Helium levels in groundwater may predict earthquake risk

"We concluded that the levels of helium-4 had increased in samples that were collected near the epicenter due to the gas released by the rock fractures," said researcher Yuji Sano.
By Brooks Hays  |  Nov. 29, 2016 at 10:36 AM
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TOKYO, Nov. 29 (UPI) -- Scientists in Japan have discovered a correlation between groundwater helium and earthquakes.

Analysis of groundwater samples suggests crustal stress triggers the release of a helium isotope, helium-4. Researchers collected deep-lying water samples near the epicenter of the 2016 Kumamoto earthquakes, when a 7.3-magnitude main shock killed at least 35 people. Scientists collected the water just 11 days after the quake struck. Their measurements revealed an significant uptick in helium-4 levels compared to readings performed in 2010.

"After careful analysis and calculations, we concluded that the levels of helium-4 had increased in samples that were collected near the epicenter due to the gas released by the rock fractures," Yuji Sano, a professor at the University of Tokyo's Atmosphere Ocean Research Institute, said in a news release.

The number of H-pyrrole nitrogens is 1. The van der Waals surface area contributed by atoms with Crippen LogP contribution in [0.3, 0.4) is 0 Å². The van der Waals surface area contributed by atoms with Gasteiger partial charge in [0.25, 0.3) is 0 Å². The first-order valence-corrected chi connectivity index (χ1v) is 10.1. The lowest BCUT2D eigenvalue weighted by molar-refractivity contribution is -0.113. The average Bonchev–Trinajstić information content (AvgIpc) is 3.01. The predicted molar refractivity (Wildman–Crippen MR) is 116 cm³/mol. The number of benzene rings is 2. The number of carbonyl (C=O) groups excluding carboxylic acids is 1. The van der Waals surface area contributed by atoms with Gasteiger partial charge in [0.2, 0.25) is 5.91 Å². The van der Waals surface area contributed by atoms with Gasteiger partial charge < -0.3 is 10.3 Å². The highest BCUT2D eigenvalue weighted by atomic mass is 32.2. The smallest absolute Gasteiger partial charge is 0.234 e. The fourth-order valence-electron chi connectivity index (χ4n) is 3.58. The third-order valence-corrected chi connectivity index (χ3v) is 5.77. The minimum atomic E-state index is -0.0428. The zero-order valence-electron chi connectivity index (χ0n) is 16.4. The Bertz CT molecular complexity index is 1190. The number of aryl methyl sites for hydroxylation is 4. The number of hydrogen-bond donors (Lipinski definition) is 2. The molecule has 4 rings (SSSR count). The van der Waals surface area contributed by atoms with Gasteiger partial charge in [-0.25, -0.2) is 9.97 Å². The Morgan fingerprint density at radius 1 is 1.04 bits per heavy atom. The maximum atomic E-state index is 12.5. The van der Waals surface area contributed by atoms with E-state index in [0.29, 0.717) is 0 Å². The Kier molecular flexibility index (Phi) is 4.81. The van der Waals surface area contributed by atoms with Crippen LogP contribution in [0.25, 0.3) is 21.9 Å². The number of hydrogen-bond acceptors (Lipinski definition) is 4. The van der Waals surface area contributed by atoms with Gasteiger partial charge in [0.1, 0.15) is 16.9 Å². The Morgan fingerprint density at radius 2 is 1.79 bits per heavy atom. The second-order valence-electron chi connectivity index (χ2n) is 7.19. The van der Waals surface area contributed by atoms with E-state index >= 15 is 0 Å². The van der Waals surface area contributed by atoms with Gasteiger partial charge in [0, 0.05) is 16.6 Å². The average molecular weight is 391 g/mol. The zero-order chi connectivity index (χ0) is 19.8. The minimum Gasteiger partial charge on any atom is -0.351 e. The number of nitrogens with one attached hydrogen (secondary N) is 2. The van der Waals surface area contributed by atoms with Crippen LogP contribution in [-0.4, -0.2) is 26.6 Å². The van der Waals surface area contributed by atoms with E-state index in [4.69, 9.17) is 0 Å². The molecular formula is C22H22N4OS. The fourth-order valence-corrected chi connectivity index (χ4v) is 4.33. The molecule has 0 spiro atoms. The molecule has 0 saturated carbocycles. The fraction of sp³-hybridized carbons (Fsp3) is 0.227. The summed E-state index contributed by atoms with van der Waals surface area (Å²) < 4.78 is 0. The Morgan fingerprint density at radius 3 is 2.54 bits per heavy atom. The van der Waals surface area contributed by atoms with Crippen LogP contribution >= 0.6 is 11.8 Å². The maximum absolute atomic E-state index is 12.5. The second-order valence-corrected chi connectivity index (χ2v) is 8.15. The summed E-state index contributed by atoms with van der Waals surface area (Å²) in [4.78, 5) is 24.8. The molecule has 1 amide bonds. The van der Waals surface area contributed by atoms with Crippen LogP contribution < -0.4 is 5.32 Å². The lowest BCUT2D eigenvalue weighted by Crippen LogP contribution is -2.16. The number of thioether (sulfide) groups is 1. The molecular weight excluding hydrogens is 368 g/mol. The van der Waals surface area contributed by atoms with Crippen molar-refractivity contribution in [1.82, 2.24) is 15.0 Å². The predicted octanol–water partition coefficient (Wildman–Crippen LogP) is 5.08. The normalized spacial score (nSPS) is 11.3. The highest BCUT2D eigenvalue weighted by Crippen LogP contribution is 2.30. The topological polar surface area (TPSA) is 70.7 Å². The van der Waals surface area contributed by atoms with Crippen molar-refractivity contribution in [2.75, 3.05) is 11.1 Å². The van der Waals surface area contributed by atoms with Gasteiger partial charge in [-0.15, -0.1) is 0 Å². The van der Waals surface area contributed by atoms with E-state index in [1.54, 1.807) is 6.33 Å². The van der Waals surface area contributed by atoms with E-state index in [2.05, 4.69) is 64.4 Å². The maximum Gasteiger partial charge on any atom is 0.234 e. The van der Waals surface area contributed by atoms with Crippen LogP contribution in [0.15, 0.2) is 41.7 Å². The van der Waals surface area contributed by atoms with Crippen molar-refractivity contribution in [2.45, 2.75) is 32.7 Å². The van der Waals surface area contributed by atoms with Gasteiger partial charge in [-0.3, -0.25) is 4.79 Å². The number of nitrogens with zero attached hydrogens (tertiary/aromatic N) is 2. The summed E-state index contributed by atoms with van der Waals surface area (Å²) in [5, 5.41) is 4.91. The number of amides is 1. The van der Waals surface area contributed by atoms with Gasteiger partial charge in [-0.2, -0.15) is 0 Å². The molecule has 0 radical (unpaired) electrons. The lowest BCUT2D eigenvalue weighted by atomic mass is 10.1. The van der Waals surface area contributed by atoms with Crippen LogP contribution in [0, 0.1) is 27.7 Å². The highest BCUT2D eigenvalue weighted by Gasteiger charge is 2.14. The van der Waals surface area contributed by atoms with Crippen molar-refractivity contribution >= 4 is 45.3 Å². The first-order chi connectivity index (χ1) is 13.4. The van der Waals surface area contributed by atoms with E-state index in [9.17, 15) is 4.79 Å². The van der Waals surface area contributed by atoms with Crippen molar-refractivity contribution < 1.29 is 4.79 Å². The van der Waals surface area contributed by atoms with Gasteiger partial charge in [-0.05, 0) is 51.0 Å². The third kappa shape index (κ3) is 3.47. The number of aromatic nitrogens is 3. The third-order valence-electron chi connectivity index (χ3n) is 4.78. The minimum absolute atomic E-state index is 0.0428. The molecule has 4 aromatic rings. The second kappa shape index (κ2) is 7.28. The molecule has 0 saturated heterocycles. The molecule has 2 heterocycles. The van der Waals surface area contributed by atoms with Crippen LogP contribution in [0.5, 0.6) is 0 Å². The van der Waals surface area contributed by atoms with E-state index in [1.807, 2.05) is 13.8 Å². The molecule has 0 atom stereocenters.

During lab tests using rocks collected from the Kumamoto epicenter, researchers detailed the release of helium-4 during stress exertion. They confirmed rocks close to the epicenter leached higher amounts of helium-4 than rocks collected from farther away.

Scientists shared their findings in a new paper, published this week in the journal Scientific Reports. The authors hope their research will lead to a groundwater analysis model that can predict an earthquake before it strikes.

"More studies should be conducted to verify our correlation in other earthquake areas," said Sano. "It is important to make on-site observations in studying earthquakes and other natural phenomena, as this approach provided us with invaluable insight in investigating the Kumamoto earthquake."

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